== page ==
06/22/12 – What was thought just two days ago to be another high profile arrest by the Calderón administration has quickly turned into what seems to be a missed opportunity by Mexican and U.S. security officials to move closer to the takedown of Joaquín “El Chapo” Guzmán. Officials from the Mexican Navy (Secretaría de Marina, Semar) announced the arrest of Jesús Alfredo Guzmán Salazar on June 21, asserting that the young man in custody (seen at right) was El Chapo’s son and a rising star within his father’s powerful Sinaloa cartel. Jesús Guzmán was arrested in Guadalajara, Jalisco, by Mexican marines in an operation that spanned several months and that was heavily supported by U.S. intelligence gathered from the Drug Enforcement Agency. Another young man, who was also thought to be a member of the Sinaloa cartel, was arrested with Jesús Guzmán. The pair was found with a grenade launcher, ammunition, two assault rifles, two pistols, and $135,000 (USD) in cash. Authorities believe Jesús Guzmán has been given control of key cocaine trafficking routes from Mexico into the United States, and that his innovative approach to transportation has been key in the continued success of the cartel’s endeavors.
However, mere hours after Jesús Guzmán’s arrest and the subsequent press conference, challenges emerged to the true identity of the suspect presented, whose defense lawyer, Verónica Guerrero, asserts that her client has been grievously misidentified and is in reality Felix Beltrán León, an innocent citizen with no ties to the Sinaloa Cartel or El Chapo family. Guerrero and family members of Beltrán León have also argued that the other suspect detained is actually the half brother of Beltrán León and happened to be staying at his sibling’s house while passing through Guadalajara en route to Culiacán the night of the arrest.
Law enforcement in both Mexico and the United States are now separately trying to identity the suspect in custody, although both sides appear to be dodging the blame for the misinformation and confusion around the arrest. As quoted in the Washington Post, “The Mexican Navy and Mexican law enforcement have said this is El Chapo’s son and that’s what we took,” said DEA spokesman Rusty Payne. Yet Mexico’s Attorney General’s Office (Procuraduría General de la República, PGR) asserts otherwise, saying that U.S. intelligence was behind the raid. Meanwhile, the First District Court in Mexico has issued a provisional suspense of arrest (amparo) until the detainee’s identity can be conclusively determined. Beltrán León’s lawyer pressed the urgency of her client’s release, saying, “There is total confusion… which is having a serious effect on their personal and family situation,” alluding to the fact that her client is a young father who supports his family by working with his mother-in-law in car sales. The men will remain in custody, however, as Mexican officials are looking into the weapons and large quantities of cash confiscated from Beltrán León’s house during the arrest.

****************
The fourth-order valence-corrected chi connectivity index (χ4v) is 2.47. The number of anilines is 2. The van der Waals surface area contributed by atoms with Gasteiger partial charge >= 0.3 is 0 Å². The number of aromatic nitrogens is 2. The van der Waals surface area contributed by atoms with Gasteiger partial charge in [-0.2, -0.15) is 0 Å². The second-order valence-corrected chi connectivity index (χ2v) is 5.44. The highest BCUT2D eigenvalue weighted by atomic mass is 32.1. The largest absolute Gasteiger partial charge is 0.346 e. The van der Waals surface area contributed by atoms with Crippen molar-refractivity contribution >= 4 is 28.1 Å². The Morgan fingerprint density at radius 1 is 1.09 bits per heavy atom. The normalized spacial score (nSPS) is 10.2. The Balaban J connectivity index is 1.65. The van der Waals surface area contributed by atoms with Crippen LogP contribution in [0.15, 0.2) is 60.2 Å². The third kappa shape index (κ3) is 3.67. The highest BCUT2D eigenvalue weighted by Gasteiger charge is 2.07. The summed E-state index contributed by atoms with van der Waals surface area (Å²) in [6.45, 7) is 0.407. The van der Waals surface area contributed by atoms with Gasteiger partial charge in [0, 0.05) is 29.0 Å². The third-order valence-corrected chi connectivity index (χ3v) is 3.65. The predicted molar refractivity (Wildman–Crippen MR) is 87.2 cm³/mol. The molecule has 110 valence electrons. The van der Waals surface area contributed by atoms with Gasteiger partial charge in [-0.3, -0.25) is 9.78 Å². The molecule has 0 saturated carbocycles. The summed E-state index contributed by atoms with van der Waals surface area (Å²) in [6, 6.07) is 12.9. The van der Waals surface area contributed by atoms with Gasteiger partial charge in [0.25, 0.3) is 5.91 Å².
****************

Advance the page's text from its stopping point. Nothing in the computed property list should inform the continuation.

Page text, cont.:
Outside of the obvious frustration from U.S. and Mexican officials for not catching their suspect, the unfolding case is exemplary of the state of legal rights and rights of the accused in Mexico. The protocols for presenting arrested suspects to the media were reformed in April following pressure from human rights organizations claiming such ‘presentations’ violated the notion of innocent until proven guilty. While it appears that authorities stayed within their means during Thursday’s presentation to the media, that the two men have been incorrectly identified, detained, paraded in front of international press, and have still not been found guilty of anything is arguably a step back in the reform and progress Mexico has been trying to make within its legal system.
In the long run, the operation that opened this case was spawned by mounting pressure from officials in both the United States and Mexico to capture El Chapo and his family in recent months. The real Jesús Guzmán and his mother, El Chapo’s ex-wife María Alejandrina Salazar, were recently sanctioned by the U.S. government for providing material support and involvement with the trafficking activities of El Chapo and the Sinaloa cartel. Leaders on both sides of the border insist such measures are not vindictive and were not based on the familial relationship between Salazar, El Chapo, and their son. Rather, the cartel often recruits family members into the operation, resulting in significant overlap between the profession and personal lives of those involved with the group. Authorities have said that both Salazar and Jesús Guzmán stand accused of serving as key elements in the Sinaloa Cartel structure as individuals and will be prosecuted for their crimes, not their relationship to El Chapo.